Sunday, 11 October 2015

Day 9

Sunday means a day off for the volunteers that work in the refugee camp. We had planned to go to the north of the island with Marianna and Michael, the local people we are renting our room to but that have become friends by now, so we could see the place the plastic boats arrive to and help if needed. 
In the morning it was raining hard and we really doubted that the trip was going to go ahead. "Surely the smugglers wouldn't put the boats in the water with this weather" we thought. But we were wrong. 
We headed to the northernness point of the island of Lesvos and through the 40km road along the coast we counted hundreds of plastic boats and probably thousands of life jackets. It was unbelievable. Bear in mind refugees have to walk this road in the opposite direction so they can reach the registration points and board the ferry. It's a mountain road with no side pavement. Someone's there's buses to take the woman and children. Only sometimes. Men have to walk the road. 40km of up and down twisty road with no side pavement. It's dangerous to even drive this thing. Imagine walking it. 

We met Marianna and Michael after I contacted Marianna on Air BnB to rent her house. She asked me why I was coming to Lesvos and I didn't want to say the reason because I was scared she was not going to approve of us being here to help refugees. I decided to tell her and her reply was something like "Thank you for taking the step to come and help these people!". I was so relieved! I had seen many news articles about the people of Lesvos not being happy about the situation. Since that first contact Marianna  was a friend that helped us all along the way and beyond her duty. We are very thankful for her and Michael, her partner!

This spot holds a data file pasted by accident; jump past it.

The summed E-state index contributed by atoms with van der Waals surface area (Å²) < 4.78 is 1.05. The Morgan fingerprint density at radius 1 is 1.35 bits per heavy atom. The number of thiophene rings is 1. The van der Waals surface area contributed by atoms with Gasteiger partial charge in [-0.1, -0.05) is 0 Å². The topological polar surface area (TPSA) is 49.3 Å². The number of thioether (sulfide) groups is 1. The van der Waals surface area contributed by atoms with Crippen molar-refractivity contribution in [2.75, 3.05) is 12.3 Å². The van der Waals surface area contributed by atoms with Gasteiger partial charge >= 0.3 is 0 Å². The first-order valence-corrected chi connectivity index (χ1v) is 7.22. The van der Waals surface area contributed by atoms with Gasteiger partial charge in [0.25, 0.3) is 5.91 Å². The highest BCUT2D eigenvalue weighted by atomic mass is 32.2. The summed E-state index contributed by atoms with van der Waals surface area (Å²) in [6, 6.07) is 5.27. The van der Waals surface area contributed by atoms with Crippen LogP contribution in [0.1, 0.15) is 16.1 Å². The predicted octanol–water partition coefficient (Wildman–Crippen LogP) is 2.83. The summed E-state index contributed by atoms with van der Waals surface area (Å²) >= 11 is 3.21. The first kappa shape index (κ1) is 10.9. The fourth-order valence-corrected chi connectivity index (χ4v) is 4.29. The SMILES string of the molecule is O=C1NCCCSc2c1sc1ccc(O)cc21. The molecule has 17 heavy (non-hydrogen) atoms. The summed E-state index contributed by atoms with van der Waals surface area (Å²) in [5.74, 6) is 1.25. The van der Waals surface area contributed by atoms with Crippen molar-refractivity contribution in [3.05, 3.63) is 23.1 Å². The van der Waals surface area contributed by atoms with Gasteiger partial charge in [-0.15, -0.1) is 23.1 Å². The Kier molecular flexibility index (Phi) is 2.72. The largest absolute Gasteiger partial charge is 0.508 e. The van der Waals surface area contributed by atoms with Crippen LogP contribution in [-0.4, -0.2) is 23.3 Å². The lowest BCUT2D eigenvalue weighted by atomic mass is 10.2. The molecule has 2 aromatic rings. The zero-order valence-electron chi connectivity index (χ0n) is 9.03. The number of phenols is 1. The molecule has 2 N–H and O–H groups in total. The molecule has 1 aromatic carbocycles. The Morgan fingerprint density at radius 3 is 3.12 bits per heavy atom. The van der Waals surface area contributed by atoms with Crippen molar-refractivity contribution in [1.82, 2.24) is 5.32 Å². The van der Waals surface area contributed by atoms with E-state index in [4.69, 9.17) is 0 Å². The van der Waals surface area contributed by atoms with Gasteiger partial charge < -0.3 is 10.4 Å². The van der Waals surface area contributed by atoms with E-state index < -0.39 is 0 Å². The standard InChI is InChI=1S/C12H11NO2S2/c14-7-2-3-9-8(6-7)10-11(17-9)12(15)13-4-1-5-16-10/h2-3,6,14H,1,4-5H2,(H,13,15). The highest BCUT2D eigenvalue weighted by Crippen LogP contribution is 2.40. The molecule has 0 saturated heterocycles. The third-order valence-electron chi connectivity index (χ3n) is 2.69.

As we drove to the north they explained details about what the local population is doing to help the refugees. I was so shocked and happy to hear that they don't know anyone in Mytilini (the city where we are in the island of Lesvos) that is against refugees arriving. They told us they know about a group of people that support a right wing political party that is obviously against the events, but that is all. This is such a big contrast from the amount of hateful comments I read on the news articles that are posted by Portuguese newspapers. I scan ALL the comments looking for a positive one. In the last few days I didn't find a single comment from someone that emphasises with the situation of the refugees. In fact, when the news about the 1 year old child that died this week was posted, I read a comment saying "good. That's one less terrorist entering Europe". In all honesty, this comment made me feel more sad and angry than all the horrors I've seen since arriving. Yes the situation on the island is bad, but there's no one here not trying to help these people escape war. Everyone empathises with their situation. No one judges you for helping them. And why would they? Helping is always the right answer. ALWAYS. 

We knew we had arrived to the correct spot when big tents started emerging on the beach. They were from all the relief organisations that wait for the boats to arrive so they can welcome them and treat people for hypothermia, take them of wet clothes, make sure everyone is ok, etc.